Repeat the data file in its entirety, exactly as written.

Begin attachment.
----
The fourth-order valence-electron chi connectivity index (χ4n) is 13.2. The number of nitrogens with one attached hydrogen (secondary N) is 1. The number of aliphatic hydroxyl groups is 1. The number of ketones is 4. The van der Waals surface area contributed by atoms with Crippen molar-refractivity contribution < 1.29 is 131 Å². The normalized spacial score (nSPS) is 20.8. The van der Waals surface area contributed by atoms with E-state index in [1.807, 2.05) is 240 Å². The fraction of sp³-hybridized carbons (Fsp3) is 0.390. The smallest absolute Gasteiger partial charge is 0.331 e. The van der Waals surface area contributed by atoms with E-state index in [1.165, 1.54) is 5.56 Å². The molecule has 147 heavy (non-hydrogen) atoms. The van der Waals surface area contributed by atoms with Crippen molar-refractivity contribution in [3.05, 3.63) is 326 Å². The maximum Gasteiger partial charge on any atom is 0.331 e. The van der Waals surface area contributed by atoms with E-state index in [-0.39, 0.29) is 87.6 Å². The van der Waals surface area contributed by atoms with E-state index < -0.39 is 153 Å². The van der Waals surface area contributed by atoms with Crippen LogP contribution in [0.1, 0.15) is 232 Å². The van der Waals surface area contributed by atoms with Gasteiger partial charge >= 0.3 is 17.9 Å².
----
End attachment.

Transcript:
The fourth-order valence-electron chi connectivity index (χ4n) is 13.2. The number of nitrogens with one attached hydrogen (secondary N) is 1. The number of aliphatic hydroxyl groups is 1. The number of ketones is 4. The van der Waals surface area contributed by atoms with Crippen molar-refractivity contribution < 1.29 is 131 Å². The normalized spacial score (nSPS) is 20.8. The van der Waals surface area contributed by atoms with E-state index in [1.807, 2.05) is 240 Å². The fraction of sp³-hybridized carbons (Fsp3) is 0.390. The smallest absolute Gasteiger partial charge is 0.331 e. The van der Waals surface area contributed by atoms with E-state index in [1.165, 1.54) is 5.56 Å². The molecule has 147 heavy (non-hydrogen) atoms. The van der Waals surface area contributed by atoms with Crippen molar-refractivity contribution in [3.05, 3.63) is 326 Å². The maximum Gasteiger partial charge on any atom is 0.331 e. The van der Waals surface area contributed by atoms with E-state index in [-0.39, 0.29) is 87.6 Å². The van der Waals surface area contributed by atoms with E-state index < -0.39 is 153 Å². The van der Waals surface area contributed by atoms with Crippen LogP contribution in [0.1, 0.15) is 232 Å². The van der Waals surface area contributed by atoms with Gasteiger partial charge >= 0.3 is 17.9 Å².